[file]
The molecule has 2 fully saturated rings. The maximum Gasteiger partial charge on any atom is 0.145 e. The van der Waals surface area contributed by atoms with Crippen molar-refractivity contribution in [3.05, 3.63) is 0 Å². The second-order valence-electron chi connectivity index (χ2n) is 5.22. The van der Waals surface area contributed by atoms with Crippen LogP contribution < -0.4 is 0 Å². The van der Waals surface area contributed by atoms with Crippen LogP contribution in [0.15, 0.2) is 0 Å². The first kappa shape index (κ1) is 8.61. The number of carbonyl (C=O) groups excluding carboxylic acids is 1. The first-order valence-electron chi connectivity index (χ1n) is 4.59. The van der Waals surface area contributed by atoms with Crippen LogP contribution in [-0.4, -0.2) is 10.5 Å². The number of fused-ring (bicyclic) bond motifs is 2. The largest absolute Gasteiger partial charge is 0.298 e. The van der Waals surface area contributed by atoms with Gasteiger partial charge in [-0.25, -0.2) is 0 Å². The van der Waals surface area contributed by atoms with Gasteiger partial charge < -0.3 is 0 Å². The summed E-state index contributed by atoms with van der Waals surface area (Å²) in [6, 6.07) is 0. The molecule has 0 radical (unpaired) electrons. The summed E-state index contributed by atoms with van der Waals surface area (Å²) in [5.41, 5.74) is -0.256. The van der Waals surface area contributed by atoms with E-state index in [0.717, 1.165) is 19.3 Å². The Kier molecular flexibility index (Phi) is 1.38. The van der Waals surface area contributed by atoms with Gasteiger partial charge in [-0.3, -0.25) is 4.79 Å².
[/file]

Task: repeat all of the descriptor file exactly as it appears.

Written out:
The molecule has 2 fully saturated rings. The maximum Gasteiger partial charge on any atom is 0.145 e. The van der Waals surface area contributed by atoms with Crippen molar-refractivity contribution in [3.05, 3.63) is 0 Å². The second-order valence-electron chi connectivity index (χ2n) is 5.22. The van der Waals surface area contributed by atoms with Crippen LogP contribution < -0.4 is 0 Å². The van der Waals surface area contributed by atoms with Crippen LogP contribution in [0.15, 0.2) is 0 Å². The first kappa shape index (κ1) is 8.61. The number of carbonyl (C=O) groups excluding carboxylic acids is 1. The first-order valence-electron chi connectivity index (χ1n) is 4.59. The van der Waals surface area contributed by atoms with Crippen LogP contribution in [-0.4, -0.2) is 10.5 Å². The number of fused-ring (bicyclic) bond motifs is 2. The largest absolute Gasteiger partial charge is 0.298 e. The van der Waals surface area contributed by atoms with Gasteiger partial charge in [-0.25, -0.2) is 0 Å². The van der Waals surface area contributed by atoms with Gasteiger partial charge < -0.3 is 0 Å². The summed E-state index contributed by atoms with van der Waals surface area (Å²) in [6, 6.07) is 0. The molecule has 0 radical (unpaired) electrons. The summed E-state index contributed by atoms with van der Waals surface area (Å²) in [5.41, 5.74) is -0.256. The van der Waals surface area contributed by atoms with E-state index in [0.717, 1.165) is 19.3 Å². The Kier molecular flexibility index (Phi) is 1.38. The van der Waals surface area contributed by atoms with Gasteiger partial charge in [-0.3, -0.25) is 4.79 Å².